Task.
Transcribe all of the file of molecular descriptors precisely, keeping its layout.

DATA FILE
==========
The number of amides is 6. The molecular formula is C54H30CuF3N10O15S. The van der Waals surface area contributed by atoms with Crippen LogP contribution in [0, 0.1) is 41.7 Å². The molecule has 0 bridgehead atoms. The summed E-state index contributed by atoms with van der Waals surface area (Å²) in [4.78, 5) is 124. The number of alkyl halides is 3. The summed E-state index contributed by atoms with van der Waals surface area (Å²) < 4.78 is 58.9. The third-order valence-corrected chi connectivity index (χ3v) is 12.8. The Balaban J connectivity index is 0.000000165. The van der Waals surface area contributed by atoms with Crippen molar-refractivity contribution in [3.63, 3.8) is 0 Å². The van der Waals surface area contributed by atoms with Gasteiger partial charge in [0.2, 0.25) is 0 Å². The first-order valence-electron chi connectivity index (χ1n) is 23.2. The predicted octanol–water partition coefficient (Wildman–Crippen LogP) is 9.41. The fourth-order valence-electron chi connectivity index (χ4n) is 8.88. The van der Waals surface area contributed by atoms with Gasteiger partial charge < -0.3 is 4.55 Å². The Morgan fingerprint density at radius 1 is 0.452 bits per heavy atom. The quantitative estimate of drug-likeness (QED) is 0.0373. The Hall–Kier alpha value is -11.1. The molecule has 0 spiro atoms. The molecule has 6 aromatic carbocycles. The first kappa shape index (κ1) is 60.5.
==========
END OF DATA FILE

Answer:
The number of amides is 6. The molecular formula is C54H30CuF3N10O15S. The van der Waals surface area contributed by atoms with Crippen LogP contribution in [0, 0.1) is 41.7 Å². The molecule has 0 bridgehead atoms. The summed E-state index contributed by atoms with van der Waals surface area (Å²) in [4.78, 5) is 124. The number of alkyl halides is 3. The summed E-state index contributed by atoms with van der Waals surface area (Å²) < 4.78 is 58.9. The third-order valence-corrected chi connectivity index (χ3v) is 12.8. The Balaban J connectivity index is 0.000000165. The van der Waals surface area contributed by atoms with Crippen molar-refractivity contribution in [3.63, 3.8) is 0 Å². The van der Waals surface area contributed by atoms with Gasteiger partial charge in [0.2, 0.25) is 0 Å². The first-order valence-electron chi connectivity index (χ1n) is 23.2. The predicted octanol–water partition coefficient (Wildman–Crippen LogP) is 9.41. The fourth-order valence-electron chi connectivity index (χ4n) is 8.88. The van der Waals surface area contributed by atoms with Gasteiger partial charge < -0.3 is 4.55 Å². The Morgan fingerprint density at radius 1 is 0.452 bits per heavy atom. The quantitative estimate of drug-likeness (QED) is 0.0373. The Hall–Kier alpha value is -11.1. The molecule has 0 spiro atoms. The molecule has 6 aromatic carbocycles. The first kappa shape index (κ1) is 60.5.